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CUMBERLAND — The Town Council on Dec. 10 is slated to vote on whether to buy more than 50 acres of undeveloped land for conservation and public access.
The acquisition, which could cost up to $414,000, would expand the town’s 221-acre Rines Forest property, most of which was purchased from Dale Rines in 2003 for $1.2 million. The town would buy this piece from Rines, too.
The Chebeague & Cumberland Land Trust is seeking funds to reduce the town’s contribution, as it did in recent years with the Cumberland-North Yarmouth Knight’s Pond parcel, Town Manager Bill Shane said in an interview Nov. 29.
“We’d like to … see if we can reduce the town’s contribution to less than $300,000 on this parcel,” he said, adding that the land trust aims to cover the difference through grants and fundraising.
Rines has agreed to sell the additional 51.5 acres over three years, which would reduce the immediate financial impact on the town.
With the 2003 purchase, the town received a right of first refusal for the remaining acreage. Rines chose not to sell it at the time, but recently changed his mind, leading the Town Council in March to obtain an appraisal of the property.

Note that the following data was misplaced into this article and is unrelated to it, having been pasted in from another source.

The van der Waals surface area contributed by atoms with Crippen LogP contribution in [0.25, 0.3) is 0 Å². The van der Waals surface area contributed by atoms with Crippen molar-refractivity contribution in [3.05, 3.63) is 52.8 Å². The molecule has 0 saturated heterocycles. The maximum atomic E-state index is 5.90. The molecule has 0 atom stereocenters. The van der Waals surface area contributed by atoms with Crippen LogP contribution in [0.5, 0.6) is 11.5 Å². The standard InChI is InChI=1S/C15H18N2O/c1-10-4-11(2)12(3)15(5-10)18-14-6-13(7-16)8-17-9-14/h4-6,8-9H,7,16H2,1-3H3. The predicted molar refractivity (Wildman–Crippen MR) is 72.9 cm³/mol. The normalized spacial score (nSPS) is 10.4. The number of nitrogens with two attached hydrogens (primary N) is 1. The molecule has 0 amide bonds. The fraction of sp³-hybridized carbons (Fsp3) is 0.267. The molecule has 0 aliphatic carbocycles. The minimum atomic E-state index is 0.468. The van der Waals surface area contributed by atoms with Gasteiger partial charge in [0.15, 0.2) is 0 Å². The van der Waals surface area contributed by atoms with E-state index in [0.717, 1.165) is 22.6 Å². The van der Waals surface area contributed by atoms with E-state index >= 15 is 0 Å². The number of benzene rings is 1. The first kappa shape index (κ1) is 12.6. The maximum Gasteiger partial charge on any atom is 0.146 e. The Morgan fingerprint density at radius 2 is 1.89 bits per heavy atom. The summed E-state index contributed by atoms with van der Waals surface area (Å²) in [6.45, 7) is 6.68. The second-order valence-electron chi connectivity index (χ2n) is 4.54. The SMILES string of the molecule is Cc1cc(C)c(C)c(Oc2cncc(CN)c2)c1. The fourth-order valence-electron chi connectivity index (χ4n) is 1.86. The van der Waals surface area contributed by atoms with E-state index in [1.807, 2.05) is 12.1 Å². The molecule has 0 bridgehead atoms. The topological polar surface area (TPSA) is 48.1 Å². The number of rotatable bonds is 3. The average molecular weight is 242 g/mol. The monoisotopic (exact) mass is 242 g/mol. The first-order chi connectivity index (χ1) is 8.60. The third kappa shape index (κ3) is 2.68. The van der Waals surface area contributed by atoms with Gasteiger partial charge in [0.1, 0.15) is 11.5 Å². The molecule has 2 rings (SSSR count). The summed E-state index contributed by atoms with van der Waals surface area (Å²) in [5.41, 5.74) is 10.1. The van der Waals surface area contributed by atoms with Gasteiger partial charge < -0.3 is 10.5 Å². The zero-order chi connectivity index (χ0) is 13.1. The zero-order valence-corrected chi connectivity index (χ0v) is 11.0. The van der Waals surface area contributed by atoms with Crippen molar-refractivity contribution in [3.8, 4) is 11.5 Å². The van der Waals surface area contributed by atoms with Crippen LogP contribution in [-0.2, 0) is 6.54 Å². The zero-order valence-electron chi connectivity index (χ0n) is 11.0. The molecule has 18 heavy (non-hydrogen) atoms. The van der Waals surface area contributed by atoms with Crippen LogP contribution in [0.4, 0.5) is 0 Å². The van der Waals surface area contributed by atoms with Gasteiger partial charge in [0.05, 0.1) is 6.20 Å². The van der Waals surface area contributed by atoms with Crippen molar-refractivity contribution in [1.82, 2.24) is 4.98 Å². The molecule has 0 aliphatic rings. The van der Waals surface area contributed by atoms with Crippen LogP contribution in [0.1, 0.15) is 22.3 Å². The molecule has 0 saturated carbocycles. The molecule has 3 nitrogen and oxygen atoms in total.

The value came to $414,000, or just over $8,000 per acre, Shane said. The town’s right of first refusal expires in July 2019.
“Our intention has been, from the beginning, to actually have purchased the whole property,” Shane said.
Funds for the purchase would come from Cumberland’s land acquisition reserve, which has $320,000. Over three years, the estimated annual payment would be $148,900 at 5 percent interest, with interest ultimately totaling nearly $38,000, according to Shane.
Next week’s council decision may not be an easy one. Although the panel in March supported obtaining an appraisal, sentiments were mixed at the time about the actual property purchase.
Councilor George Turner noted he had “kind of pledged before this ever came up … that I wasn’t keen about the town owning any more land.” He pointed out that the town has other needs, like the many side roads it has to pave, but he would support the purchase if the land trust contributed two-thirds of the price.
About 6 percent of Cumberland’s approximately 14,000 acres is set aside for open space, Shane has said.
Councilor Shirley Storey-King suggested the town could look into selling some land in order to buy a new parcel.
The town has for years had the option to purchase the land, Councilor Bill Stiles said, noting, “in my examination before I got re-elected, I said this would be the only piece of property that I would be interested in the town buying. It completes this piece of property.”
The Cumberland Town Council on Dec. 10 will discuss whether to buy 51.5 acres of undeveloped property to expand Rines Forest.